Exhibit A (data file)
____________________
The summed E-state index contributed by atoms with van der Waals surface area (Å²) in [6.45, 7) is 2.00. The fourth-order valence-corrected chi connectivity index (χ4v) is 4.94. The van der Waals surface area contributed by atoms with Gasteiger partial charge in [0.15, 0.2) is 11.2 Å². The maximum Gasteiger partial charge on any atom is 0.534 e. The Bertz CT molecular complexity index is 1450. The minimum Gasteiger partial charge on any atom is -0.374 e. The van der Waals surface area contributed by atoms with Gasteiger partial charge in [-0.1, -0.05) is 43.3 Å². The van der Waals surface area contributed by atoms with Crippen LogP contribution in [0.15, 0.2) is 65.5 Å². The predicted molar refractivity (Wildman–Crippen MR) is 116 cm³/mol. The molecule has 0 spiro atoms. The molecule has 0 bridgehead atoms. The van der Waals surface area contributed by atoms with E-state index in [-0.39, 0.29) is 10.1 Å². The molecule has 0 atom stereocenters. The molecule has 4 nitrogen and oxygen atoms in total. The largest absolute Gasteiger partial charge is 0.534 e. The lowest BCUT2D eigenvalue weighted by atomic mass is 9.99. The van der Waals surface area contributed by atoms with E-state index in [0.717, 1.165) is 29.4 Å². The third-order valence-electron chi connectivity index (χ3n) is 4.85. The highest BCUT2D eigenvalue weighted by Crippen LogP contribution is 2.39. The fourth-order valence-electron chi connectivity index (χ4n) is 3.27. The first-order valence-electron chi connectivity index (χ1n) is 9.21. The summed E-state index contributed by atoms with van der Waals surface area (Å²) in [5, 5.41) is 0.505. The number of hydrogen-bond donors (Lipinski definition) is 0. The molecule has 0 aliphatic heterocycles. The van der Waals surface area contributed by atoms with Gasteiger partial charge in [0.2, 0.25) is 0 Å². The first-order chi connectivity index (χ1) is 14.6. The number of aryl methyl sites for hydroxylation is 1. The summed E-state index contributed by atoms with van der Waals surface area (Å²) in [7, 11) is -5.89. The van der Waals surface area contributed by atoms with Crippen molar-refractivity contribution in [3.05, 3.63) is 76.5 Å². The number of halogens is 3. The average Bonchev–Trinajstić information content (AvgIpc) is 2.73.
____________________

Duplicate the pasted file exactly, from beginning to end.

The summed E-state index contributed by atoms with van der Waals surface area (Å²) in [6.45, 7) is 2.00. The fourth-order valence-corrected chi connectivity index (χ4v) is 4.94. The van der Waals surface area contributed by atoms with Gasteiger partial charge in [0.15, 0.2) is 11.2 Å². The maximum Gasteiger partial charge on any atom is 0.534 e. The Bertz CT molecular complexity index is 1450. The minimum Gasteiger partial charge on any atom is -0.374 e. The van der Waals surface area contributed by atoms with Gasteiger partial charge in [-0.1, -0.05) is 43.3 Å². The van der Waals surface area contributed by atoms with Crippen LogP contribution in [0.15, 0.2) is 65.5 Å². The predicted molar refractivity (Wildman–Crippen MR) is 116 cm³/mol. The molecule has 0 spiro atoms. The molecule has 0 bridgehead atoms. The van der Waals surface area contributed by atoms with E-state index in [-0.39, 0.29) is 10.1 Å². The molecule has 0 atom stereocenters. The molecule has 4 nitrogen and oxygen atoms in total. The largest absolute Gasteiger partial charge is 0.534 e. The lowest BCUT2D eigenvalue weighted by atomic mass is 9.99. The van der Waals surface area contributed by atoms with E-state index in [0.717, 1.165) is 29.4 Å². The third-order valence-electron chi connectivity index (χ3n) is 4.85. The highest BCUT2D eigenvalue weighted by Crippen LogP contribution is 2.39. The fourth-order valence-electron chi connectivity index (χ4n) is 3.27. The first-order valence-electron chi connectivity index (χ1n) is 9.21. The summed E-state index contributed by atoms with van der Waals surface area (Å²) in [5, 5.41) is 0.505. The number of hydrogen-bond donors (Lipinski definition) is 0. The molecule has 0 aliphatic heterocycles. The van der Waals surface area contributed by atoms with Gasteiger partial charge in [0.2, 0.25) is 0 Å². The first-order chi connectivity index (χ1) is 14.6. The number of aryl methyl sites for hydroxylation is 1. The summed E-state index contributed by atoms with van der Waals surface area (Å²) in [7, 11) is -5.89. The van der Waals surface area contributed by atoms with Crippen molar-refractivity contribution in [3.05, 3.63) is 76.5 Å². The number of halogens is 3. The average Bonchev–Trinajstić information content (AvgIpc) is 2.73.